Trader contends that Williams was discharged due to a pattern of unacceptable behavior rather than because of gender. Specifically, Trader contends that Williams impaired office morale by disparaging fellow employees. For example, Trader contends that Williams called a co-worker a "bitch" and that she often addressed Haas, her supervisor, as "Ron, Ron, the leprechaun." In addition, Trader contends that Williams circulated rumors about her impending dismissal that further caused dissension in the Houston office and falsified an examination score of a fellow employee. Trader contends that it was in response to a pattern of such disruptive behavior that Williams was dismissed.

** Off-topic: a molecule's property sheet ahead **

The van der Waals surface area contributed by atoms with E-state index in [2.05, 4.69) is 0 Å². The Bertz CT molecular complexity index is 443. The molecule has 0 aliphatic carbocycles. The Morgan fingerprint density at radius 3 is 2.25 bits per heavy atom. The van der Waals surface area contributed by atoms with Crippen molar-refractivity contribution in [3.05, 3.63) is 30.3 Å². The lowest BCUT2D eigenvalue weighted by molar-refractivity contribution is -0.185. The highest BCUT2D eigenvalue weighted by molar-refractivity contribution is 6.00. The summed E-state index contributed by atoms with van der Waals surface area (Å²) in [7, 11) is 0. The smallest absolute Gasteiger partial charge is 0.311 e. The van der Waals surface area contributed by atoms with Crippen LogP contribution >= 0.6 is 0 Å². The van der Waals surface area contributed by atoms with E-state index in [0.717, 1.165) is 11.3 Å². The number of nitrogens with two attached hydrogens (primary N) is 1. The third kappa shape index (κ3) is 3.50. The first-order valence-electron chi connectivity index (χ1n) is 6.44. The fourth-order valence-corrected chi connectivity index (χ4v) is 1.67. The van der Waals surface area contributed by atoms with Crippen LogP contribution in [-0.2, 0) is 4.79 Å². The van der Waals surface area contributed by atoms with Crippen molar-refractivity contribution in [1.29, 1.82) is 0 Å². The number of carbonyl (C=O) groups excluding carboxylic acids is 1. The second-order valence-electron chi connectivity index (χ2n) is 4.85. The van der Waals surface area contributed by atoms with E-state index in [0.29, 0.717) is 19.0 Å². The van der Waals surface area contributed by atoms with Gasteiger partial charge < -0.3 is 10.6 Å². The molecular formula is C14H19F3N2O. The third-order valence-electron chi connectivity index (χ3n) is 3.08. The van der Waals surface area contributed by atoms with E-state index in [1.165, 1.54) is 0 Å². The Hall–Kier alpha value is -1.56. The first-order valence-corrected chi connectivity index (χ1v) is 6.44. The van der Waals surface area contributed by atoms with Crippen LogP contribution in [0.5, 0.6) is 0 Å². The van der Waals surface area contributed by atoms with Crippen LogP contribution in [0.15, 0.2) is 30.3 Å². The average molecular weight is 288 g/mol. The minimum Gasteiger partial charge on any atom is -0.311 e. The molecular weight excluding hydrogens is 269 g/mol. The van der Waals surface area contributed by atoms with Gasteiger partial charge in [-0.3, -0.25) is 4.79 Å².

In response to Trader's accusations of "disruptive behavior", Williams introduced evidence of similar behavior by other employees that had not resulted in summary dismissal. Several former co-workers, both male and female, testified that they had called the same co-worker a "bitch" without being terminated. In addition, Williams introduced evidence that a male employee had discussed rumors of his dismissal and challenged Haas's authority, but was not immediately terminated; rather, Haas confronted the employee and offered him an opportunity to respond to the allegations. It was only after this employeeadmitted to the behavior that he was dismissed. Williams also introduced Trader's employee manual that stated as a general policy that employees should receive an oral warning and then a written reprimand for disruptive behavior prior to dismissal -- and that while male employees were given the benefit of this procedure, she was not.